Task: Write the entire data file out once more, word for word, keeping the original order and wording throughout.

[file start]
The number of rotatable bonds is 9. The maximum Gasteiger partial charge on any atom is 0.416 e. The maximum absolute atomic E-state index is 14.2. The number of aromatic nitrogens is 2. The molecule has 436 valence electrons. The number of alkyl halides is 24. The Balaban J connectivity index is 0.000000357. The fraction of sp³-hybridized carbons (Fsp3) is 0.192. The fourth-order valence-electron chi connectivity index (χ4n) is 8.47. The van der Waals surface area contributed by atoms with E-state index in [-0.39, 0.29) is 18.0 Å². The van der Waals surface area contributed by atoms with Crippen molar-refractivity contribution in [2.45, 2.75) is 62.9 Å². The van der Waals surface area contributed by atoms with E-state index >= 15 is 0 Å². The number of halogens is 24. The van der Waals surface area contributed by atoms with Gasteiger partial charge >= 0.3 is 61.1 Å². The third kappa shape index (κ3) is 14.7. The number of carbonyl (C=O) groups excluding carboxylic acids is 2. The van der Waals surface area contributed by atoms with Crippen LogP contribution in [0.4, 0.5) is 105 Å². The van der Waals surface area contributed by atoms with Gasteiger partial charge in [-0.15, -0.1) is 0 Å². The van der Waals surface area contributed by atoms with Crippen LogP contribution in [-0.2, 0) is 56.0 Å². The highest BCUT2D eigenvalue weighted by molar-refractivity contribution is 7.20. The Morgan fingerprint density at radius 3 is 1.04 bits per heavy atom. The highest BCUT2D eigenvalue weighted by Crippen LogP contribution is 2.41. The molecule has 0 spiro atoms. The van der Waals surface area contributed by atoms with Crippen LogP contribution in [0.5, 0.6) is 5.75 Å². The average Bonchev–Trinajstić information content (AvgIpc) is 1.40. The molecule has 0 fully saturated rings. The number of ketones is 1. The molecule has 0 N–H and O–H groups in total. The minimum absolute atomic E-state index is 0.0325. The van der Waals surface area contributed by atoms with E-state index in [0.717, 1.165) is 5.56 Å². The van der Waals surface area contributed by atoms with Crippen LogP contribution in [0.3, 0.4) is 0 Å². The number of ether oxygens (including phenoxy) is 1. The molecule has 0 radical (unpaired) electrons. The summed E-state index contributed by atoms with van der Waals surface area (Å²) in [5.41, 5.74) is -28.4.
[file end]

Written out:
The number of rotatable bonds is 9. The maximum Gasteiger partial charge on any atom is 0.416 e. The maximum absolute atomic E-state index is 14.2. The number of aromatic nitrogens is 2. The molecule has 436 valence electrons. The number of alkyl halides is 24. The Balaban J connectivity index is 0.000000357. The fraction of sp³-hybridized carbons (Fsp3) is 0.192. The fourth-order valence-electron chi connectivity index (χ4n) is 8.47. The van der Waals surface area contributed by atoms with E-state index in [-0.39, 0.29) is 18.0 Å². The van der Waals surface area contributed by atoms with Crippen molar-refractivity contribution in [2.45, 2.75) is 62.9 Å². The van der Waals surface area contributed by atoms with E-state index >= 15 is 0 Å². The number of halogens is 24. The van der Waals surface area contributed by atoms with Gasteiger partial charge >= 0.3 is 61.1 Å². The third kappa shape index (κ3) is 14.7. The number of carbonyl (C=O) groups excluding carboxylic acids is 2. The van der Waals surface area contributed by atoms with Crippen LogP contribution in [0.4, 0.5) is 105 Å². The van der Waals surface area contributed by atoms with Gasteiger partial charge in [-0.15, -0.1) is 0 Å². The van der Waals surface area contributed by atoms with Crippen LogP contribution in [-0.2, 0) is 56.0 Å². The highest BCUT2D eigenvalue weighted by molar-refractivity contribution is 7.20. The Morgan fingerprint density at radius 3 is 1.04 bits per heavy atom. The highest BCUT2D eigenvalue weighted by Crippen LogP contribution is 2.41. The molecule has 0 spiro atoms. The van der Waals surface area contributed by atoms with Crippen LogP contribution in [0.5, 0.6) is 5.75 Å². The average Bonchev–Trinajstić information content (AvgIpc) is 1.40. The molecule has 0 fully saturated rings. The number of ketones is 1. The molecule has 0 N–H and O–H groups in total. The minimum absolute atomic E-state index is 0.0325. The van der Waals surface area contributed by atoms with E-state index in [0.717, 1.165) is 5.56 Å². The van der Waals surface area contributed by atoms with Crippen LogP contribution in [0.3, 0.4) is 0 Å². The number of ether oxygens (including phenoxy) is 1. The molecule has 0 radical (unpaired) electrons. The summed E-state index contributed by atoms with van der Waals surface area (Å²) in [5.41, 5.74) is -28.4.